Thursday, July 7, 2011

Ciao dall'Italia

This post is linked to RAnn's Sunday Snippets
My 22 year-old youngest son, Christian, Jr., may have a vocation to the priesthood. This Fall he'll spend his senior year of college living in the diocesan discernment house near campus, in its first year of operation. That's him as a 4-year old (I think) in the blogtitle.

Tempus Fugit.

Every now & then over the last decade, people have commented on his altar service, observing that he does a good job. Before college, the mother of another server once said of him, "He's very I-don't-know-what...I suppose he has a modesty of motion so you aren't really aware of what a good server he is." Modesty of motion. I like that: being noticed for not being noticeable.

Christian, his two sisters, and My Wife the Travel Agent are on a Catholic tour of Italy right now (Popes, shrines, relics, Eucharistic miracles, etc.). I'll join them in a few days.

My wife has been posting about the trip on Facebook; this bit's interesting:

"We are in Florence now, leaving tomorrow for Padua and Venice, but the past few days have had some truly curious twists and turns, especially for Christian:


First, we were in Lanciano to see the famous 8th century Eucharistic Miracle. We got there on Sunday morning shortly before Mass so the local priest asked that we quickly go in before Mass started. Our group filed single file in front of the altar to climb up behind to view the Eucharistic Miracle which is elevated above the altar. The church was full with the choir trying out some of the hymns before Mass, so we were parading in front of the congregation kind of by default. When Christian rounded the altar after his viewing, an older nun rose out of her pew and approached him, embraced him and gave him a kiss in the cheek. Others in the group asked if he knew her but of course he'd never seen her before in his life. After greeting Christian, she returned to her seat without explanation, and she did not greet anyone else or speak to anyone else in the group.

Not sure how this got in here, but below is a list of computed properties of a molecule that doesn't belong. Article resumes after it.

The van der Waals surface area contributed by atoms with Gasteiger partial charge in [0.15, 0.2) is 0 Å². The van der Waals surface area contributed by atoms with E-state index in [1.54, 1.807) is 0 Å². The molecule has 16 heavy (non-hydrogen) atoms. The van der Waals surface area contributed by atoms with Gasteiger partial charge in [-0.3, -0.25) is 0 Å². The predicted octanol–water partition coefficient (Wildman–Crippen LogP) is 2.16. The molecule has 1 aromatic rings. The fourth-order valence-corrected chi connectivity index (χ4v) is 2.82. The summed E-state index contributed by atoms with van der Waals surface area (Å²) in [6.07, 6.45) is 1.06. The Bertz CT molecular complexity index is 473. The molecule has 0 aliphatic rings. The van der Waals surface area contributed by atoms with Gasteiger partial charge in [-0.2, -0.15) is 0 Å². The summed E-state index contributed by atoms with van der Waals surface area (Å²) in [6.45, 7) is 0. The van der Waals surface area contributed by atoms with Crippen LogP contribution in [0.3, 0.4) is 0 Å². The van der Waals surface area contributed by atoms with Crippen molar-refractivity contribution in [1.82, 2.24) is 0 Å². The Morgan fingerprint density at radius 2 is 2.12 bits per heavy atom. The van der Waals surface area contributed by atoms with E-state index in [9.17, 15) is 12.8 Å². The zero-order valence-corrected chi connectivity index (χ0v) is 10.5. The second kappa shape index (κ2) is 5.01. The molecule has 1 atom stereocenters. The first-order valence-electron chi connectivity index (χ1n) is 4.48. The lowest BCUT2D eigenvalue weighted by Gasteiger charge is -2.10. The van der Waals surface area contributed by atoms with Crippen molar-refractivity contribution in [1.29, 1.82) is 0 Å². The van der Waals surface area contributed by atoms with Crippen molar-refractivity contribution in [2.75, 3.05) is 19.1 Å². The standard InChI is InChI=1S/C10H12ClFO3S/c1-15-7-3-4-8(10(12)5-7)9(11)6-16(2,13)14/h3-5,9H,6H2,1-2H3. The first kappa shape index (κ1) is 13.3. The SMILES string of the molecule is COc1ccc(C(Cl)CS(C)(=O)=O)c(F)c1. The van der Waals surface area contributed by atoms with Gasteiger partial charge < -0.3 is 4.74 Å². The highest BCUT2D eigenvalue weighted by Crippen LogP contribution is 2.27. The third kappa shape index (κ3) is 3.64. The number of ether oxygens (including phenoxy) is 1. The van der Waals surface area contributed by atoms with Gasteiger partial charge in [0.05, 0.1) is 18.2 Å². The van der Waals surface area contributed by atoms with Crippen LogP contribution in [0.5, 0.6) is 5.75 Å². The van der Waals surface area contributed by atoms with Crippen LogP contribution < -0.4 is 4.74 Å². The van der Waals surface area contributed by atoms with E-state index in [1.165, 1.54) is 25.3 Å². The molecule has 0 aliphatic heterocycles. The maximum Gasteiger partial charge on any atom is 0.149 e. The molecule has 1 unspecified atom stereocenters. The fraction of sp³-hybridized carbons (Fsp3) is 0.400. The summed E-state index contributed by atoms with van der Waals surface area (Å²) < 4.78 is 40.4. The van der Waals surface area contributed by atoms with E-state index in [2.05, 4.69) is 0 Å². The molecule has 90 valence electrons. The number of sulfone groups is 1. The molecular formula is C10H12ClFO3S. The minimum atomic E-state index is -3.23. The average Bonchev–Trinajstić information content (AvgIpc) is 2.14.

Crocifisso di San Damiano nella Basilica di Santa Chiara

The following day we were in Assisi, and among the many stops was time spent in the Basilica of Saint Clare. Christian was praying before the Crucifix of San Damiano, and this time a Franciscan friar approached him and handed him a small replica of the crucifix - none of the rest of us were so honored. Oooeeeooo - kind of an interesting couple of days for Chrisbo!"

I'll say. Must've been that modesty of motion. Or something.

Sunday, July 3, 2011